Learn How To Grow Shasta Daisy and why you want this friendly flower in your garden. The Shasta Daisy is named after Mount Shasta in northern California, where the hybrid was developed by Luther Burbank. The word “daisy” originally meant “day’s eye” and was used to refer to the sun-like appearance of the flower.
When we moved into our home there was a flower bed in the back that was in a very shady part of the yard where a clump of Shasta Daisies (Leucanthemum x super bum) was struggling to survive. They were long and leggy, flopping on the ground with very few if any blooms and were struggling with an Aphids that were attacking the weak plants.
Our first summer I put in a long Naturalizing bed where I could transplant existing plants, divisions and any new plants that tickled my fancy. One of the first additions to the bed were the struggling Shasta from the back bed that was in the shade. I was so excited for them to have a better home where they could thrive and prosper.
Oh did they ever prosper, the first few years they took over the bed, and I pulled half out and tried to find new places to plant them and I gave away clump after clump. Now in the year 2012, I have no friends that want anymore and no more room. So sadly starting early every spring, I compost Shasta’s (before they get flower heads). I leave just enough of them to dazzle away the spring, but not enough to overtake the later blooming perennials.
I always cut back the spent blooms towards the end of June to keep the bed looking neat and tidy, but I must not be quick enough because the little buggers drop their seeds everywhere.
Shasta’s make great cut flowers because of their large-flowered heads and long strong stems.
Shasta Daisies like the sun, but can tolerate morning or late day shade though you may not get as many blooms. Their heads rotate and open towards where the sun is shining (as you can see from the photo directly below). The grow anywhere from 6 to 36″ tall and their clumps are usually 18″ wide. Bees and Butterflies will visit the blooms and are a great source of pollen and nectar in the spring.
There are several different types, so make sure you read the tag description at the nursery so you pick the variety that will suit you and your garden best. I have single bloomers, but the doubles are very impressive, sturdy and blooming two rows of petals on each flower. I would caution away from any variety that needs staking. The last thing you want to do in spring, your busiest season in the garden is to be running around staking your Shasta’s so you can enjoy them.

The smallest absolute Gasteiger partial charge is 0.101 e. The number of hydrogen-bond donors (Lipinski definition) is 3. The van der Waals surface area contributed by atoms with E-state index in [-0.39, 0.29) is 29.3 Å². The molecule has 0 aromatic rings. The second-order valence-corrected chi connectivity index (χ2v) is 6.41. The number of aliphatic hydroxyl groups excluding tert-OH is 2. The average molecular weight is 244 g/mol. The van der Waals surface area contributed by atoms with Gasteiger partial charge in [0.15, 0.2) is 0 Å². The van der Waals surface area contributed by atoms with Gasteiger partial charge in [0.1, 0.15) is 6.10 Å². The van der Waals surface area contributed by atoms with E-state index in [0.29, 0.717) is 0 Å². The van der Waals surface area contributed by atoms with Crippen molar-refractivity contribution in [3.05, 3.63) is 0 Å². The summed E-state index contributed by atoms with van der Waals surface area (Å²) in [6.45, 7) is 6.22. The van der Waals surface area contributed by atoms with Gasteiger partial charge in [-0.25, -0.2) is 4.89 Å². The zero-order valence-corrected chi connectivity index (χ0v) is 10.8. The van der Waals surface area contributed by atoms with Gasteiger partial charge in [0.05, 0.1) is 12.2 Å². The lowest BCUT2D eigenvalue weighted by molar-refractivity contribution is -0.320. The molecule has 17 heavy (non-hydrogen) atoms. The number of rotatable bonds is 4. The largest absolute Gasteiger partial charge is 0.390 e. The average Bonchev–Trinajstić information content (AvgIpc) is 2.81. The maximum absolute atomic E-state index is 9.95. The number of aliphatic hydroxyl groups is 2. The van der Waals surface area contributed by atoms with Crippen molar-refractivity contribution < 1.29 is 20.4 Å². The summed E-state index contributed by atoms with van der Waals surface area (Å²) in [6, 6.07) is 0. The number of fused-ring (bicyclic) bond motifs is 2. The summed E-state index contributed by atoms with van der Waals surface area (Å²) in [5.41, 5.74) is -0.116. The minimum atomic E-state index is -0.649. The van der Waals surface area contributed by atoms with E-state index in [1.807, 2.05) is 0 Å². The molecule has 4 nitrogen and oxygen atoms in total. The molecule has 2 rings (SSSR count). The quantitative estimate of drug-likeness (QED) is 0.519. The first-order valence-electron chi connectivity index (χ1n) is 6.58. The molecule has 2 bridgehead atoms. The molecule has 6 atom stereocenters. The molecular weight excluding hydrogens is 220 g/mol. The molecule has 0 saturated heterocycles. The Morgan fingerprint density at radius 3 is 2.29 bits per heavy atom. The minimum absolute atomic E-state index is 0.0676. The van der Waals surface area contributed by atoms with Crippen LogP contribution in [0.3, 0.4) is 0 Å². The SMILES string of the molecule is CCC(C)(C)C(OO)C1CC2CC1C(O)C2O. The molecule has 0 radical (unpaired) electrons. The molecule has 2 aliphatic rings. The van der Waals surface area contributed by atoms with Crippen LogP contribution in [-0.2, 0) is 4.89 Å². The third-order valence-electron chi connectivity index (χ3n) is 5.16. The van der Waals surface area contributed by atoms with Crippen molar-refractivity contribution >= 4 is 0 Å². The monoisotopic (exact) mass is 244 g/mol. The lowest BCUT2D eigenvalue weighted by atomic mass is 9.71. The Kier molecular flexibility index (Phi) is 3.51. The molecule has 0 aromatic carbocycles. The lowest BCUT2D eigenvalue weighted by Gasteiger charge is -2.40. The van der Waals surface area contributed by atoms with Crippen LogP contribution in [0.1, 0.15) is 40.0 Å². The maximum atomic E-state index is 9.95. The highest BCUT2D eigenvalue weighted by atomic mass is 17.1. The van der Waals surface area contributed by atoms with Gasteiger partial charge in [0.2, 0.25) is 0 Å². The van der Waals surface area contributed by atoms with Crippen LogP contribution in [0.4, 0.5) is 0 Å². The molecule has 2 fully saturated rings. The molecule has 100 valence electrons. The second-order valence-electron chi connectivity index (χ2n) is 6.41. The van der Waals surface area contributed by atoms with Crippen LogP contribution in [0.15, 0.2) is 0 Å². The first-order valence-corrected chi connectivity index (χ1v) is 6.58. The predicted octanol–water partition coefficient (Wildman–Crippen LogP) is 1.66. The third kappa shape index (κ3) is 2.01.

Spring is the time to plant Shasta’s. Most garden centers carry container-grown varieties. Plant your Shasta Daisy by spacing plants 2 feet apart, depending on the variety. Prepare the garden bed by using a garden fork or shovel to loosen the soil to a depth of 12 to 15 inches, then mix in a 2 to 4-inch layer of compost. Dig a hole twice the diameter of the pot the plant is in. Carefully tap the outside of your plant container and remove the plant place it in the hole so the top of the root ball is level with the soil surface. Gently fill in the loose soil around the root ball and firm the soil gently and water thoroughly. You will need to divide every few years. Deadheading is a must unless you want them to spread and send up new plants.
Companion plants that grow well with the Shasta are vast, but a few great and easy spring bloomers you might like to try are Lambs Ear, Coreopsis, Baptisia, Columbine, Allium, and Iris.
Joe Fox gives Kathleen Kelly daisies when she is sick with a cold.
“I love daisies. Don’t you think they are they’re the friendliest flower”
The movie You’ve Got Mail– one of my all time favorites!